The Majlis looks pretty simple, a cube of clay walls with simple square windows, too basic almost. But there’s so much to the clay cube. Let’s start with the exterior chairs mounted on the walls of the Majlis facing east and facing west. These are not very clear in the photos (I explain it better in the diagram below) because they are just little ledges, just a foot or two of clay pouting out of the building (yes, pouting, this was the perfect synonym for sticking out).
Can you guess why the chairs are made to face in those directions? Okay, so the chair/ledge mounted to the East facing wall is the afternoon seating. Why? So that the building can double as a shade cover against the afternoon sun.
And so obviously the chair/ledge mounted to the building that’s West facing is shaded during the morning against the intense desert sun.
Kind of cool, ha.
Now for the windows. They have an indented mound around them to create a pocket for wind to blow into the building. It might sound like it doesn’t really make that much of a difference but it does (this is one of the times you don’t want to ask why).
Window ledges were made with corals sometimes and in the case of this Majlis (in photo), it seems like it was for decorative reasons and a way to just hold loose clay together.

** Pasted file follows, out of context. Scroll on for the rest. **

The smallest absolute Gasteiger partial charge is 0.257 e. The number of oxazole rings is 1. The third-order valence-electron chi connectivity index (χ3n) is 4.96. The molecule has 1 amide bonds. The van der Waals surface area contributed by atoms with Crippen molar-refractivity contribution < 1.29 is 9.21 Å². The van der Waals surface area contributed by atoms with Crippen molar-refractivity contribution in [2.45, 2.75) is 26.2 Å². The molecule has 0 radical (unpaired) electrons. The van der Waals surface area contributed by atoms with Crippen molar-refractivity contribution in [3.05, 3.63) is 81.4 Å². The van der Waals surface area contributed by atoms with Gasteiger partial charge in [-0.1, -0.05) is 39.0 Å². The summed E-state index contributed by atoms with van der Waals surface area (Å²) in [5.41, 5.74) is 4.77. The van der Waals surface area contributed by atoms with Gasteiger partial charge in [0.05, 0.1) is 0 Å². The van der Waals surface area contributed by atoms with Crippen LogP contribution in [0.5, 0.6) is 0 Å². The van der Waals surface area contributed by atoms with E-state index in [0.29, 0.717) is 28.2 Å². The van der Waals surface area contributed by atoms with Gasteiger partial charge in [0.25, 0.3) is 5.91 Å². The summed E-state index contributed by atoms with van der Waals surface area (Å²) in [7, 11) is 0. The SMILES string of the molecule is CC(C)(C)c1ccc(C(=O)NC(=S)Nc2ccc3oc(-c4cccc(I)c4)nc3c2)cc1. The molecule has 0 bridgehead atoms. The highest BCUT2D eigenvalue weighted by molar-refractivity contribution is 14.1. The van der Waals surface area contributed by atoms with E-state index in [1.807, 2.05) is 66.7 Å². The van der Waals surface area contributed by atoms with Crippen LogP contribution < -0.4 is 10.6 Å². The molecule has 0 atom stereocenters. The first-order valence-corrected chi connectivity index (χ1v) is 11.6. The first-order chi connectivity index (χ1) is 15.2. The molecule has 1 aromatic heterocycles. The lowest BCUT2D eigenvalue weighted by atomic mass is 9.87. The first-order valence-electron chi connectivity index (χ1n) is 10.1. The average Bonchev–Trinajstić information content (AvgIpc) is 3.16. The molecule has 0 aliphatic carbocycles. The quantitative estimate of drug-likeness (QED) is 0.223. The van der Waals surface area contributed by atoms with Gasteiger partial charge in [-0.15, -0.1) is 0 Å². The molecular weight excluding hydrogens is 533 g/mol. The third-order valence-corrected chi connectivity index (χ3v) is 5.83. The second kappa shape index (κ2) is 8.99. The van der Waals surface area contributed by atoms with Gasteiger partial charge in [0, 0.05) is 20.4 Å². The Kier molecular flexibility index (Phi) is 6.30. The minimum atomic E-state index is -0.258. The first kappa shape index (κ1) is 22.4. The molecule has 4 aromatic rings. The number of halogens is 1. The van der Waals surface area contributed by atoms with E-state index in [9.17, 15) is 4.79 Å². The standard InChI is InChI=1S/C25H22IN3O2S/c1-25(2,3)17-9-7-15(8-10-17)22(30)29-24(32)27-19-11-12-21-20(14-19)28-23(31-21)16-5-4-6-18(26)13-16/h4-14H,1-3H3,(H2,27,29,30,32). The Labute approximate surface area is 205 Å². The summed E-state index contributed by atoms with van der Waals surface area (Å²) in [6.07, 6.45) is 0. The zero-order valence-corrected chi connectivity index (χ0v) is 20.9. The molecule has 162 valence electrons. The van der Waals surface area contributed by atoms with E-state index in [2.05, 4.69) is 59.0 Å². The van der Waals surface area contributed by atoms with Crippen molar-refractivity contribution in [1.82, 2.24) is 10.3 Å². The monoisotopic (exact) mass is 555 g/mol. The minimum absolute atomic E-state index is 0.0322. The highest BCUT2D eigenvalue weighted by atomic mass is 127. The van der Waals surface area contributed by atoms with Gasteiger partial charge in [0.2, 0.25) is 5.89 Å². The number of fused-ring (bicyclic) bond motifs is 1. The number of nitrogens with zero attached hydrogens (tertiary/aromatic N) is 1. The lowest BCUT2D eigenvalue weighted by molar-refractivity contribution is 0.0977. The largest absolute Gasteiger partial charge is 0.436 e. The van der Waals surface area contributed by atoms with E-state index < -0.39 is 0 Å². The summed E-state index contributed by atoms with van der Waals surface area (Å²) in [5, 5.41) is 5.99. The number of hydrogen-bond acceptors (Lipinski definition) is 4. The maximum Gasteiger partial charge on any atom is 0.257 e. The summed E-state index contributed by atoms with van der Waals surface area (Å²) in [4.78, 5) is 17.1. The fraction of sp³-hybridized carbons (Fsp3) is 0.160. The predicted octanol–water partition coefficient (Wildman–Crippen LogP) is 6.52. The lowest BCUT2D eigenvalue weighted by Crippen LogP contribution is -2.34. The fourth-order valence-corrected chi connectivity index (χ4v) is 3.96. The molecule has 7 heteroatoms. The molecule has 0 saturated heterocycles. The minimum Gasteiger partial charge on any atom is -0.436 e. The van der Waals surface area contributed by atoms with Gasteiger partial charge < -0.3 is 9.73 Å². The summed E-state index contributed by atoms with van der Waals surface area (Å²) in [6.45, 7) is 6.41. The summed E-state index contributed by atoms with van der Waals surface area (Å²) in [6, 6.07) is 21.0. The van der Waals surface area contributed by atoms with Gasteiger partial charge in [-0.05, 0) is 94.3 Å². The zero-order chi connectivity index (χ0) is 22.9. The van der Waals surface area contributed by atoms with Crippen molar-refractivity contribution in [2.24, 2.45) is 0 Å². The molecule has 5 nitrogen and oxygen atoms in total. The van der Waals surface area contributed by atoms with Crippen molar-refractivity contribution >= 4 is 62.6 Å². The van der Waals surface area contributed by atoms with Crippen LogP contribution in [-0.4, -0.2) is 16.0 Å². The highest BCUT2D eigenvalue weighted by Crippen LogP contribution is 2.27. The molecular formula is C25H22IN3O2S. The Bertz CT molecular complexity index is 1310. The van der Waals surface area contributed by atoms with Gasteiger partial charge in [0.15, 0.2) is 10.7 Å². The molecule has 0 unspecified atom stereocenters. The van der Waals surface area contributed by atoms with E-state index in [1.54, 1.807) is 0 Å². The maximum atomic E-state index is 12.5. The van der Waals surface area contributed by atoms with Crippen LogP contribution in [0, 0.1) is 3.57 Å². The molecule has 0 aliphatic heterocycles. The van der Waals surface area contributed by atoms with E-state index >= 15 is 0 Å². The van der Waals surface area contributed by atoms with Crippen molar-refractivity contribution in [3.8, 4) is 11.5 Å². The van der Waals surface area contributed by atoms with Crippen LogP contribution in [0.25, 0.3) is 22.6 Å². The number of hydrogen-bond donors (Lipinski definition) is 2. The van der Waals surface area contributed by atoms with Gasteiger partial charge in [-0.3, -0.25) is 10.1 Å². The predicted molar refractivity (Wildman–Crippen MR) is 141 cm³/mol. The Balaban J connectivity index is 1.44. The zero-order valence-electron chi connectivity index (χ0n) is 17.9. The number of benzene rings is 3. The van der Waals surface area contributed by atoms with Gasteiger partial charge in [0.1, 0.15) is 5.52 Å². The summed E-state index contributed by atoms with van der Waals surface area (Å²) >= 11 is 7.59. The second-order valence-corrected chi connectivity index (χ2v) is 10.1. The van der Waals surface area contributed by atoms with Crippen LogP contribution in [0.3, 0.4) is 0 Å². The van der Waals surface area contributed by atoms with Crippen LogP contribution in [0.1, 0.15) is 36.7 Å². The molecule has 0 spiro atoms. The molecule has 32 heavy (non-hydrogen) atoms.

I’m definitely not an architect, although, it was one of my career choices as I was brainstorming at my High School Councillor’s office but that’s not the point. Here’s another building (below) that I felt was beautiful. The symmetry felt so natural and unfortunately scenes like this are a little too common with older buildings in Bahrain today.
I would like to see the essence of our culture show up on our buildings as it did in these photos. The chair or ledge is something that kept us outside to see the passerby, connect, and feel more apart of a country or space. It was more than just a chair, it was a social tool that kept us close. Imagine how important that would be in an incredibly diverse country like Bahrain.